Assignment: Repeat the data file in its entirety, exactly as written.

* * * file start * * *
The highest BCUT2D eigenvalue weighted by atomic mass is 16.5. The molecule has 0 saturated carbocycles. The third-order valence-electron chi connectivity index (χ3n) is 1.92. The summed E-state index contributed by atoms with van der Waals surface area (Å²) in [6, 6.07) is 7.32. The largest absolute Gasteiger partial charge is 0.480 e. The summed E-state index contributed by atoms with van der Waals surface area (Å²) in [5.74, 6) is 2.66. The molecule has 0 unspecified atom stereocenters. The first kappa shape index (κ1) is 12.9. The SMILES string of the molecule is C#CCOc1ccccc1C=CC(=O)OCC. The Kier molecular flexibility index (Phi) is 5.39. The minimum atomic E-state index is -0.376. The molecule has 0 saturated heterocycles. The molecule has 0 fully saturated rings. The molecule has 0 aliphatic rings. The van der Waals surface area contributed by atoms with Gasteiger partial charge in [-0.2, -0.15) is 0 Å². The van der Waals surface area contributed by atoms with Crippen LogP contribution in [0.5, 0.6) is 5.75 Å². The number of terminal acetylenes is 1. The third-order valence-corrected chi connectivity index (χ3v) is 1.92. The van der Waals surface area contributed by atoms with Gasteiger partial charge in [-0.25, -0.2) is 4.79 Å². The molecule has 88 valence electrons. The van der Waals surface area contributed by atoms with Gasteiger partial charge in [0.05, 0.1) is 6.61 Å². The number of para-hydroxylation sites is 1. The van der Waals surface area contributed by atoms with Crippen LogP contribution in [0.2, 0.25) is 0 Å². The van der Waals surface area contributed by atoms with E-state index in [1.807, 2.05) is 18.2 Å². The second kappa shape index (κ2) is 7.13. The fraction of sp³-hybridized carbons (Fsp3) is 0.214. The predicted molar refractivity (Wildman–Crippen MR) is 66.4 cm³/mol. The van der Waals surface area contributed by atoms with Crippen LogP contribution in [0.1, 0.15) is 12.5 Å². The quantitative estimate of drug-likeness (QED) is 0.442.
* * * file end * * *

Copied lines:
The highest BCUT2D eigenvalue weighted by atomic mass is 16.5. The molecule has 0 saturated carbocycles. The third-order valence-electron chi connectivity index (χ3n) is 1.92. The summed E-state index contributed by atoms with van der Waals surface area (Å²) in [6, 6.07) is 7.32. The largest absolute Gasteiger partial charge is 0.480 e. The summed E-state index contributed by atoms with van der Waals surface area (Å²) in [5.74, 6) is 2.66. The molecule has 0 unspecified atom stereocenters. The first kappa shape index (κ1) is 12.9. The SMILES string of the molecule is C#CCOc1ccccc1C=CC(=O)OCC. The Kier molecular flexibility index (Phi) is 5.39. The minimum atomic E-state index is -0.376. The molecule has 0 saturated heterocycles. The molecule has 0 fully saturated rings. The molecule has 0 aliphatic rings. The van der Waals surface area contributed by atoms with Gasteiger partial charge in [-0.2, -0.15) is 0 Å². The van der Waals surface area contributed by atoms with Crippen LogP contribution in [0.5, 0.6) is 5.75 Å². The number of terminal acetylenes is 1. The third-order valence-corrected chi connectivity index (χ3v) is 1.92. The van der Waals surface area contributed by atoms with Gasteiger partial charge in [-0.25, -0.2) is 4.79 Å². The molecule has 88 valence electrons. The van der Waals surface area contributed by atoms with Gasteiger partial charge in [0.05, 0.1) is 6.61 Å². The number of para-hydroxylation sites is 1. The van der Waals surface area contributed by atoms with Crippen LogP contribution in [0.2, 0.25) is 0 Å². The van der Waals surface area contributed by atoms with E-state index in [1.807, 2.05) is 18.2 Å². The second kappa shape index (κ2) is 7.13. The fraction of sp³-hybridized carbons (Fsp3) is 0.214. The predicted molar refractivity (Wildman–Crippen MR) is 66.4 cm³/mol. The van der Waals surface area contributed by atoms with Crippen LogP contribution in [0.1, 0.15) is 12.5 Å². The quantitative estimate of drug-likeness (QED) is 0.442.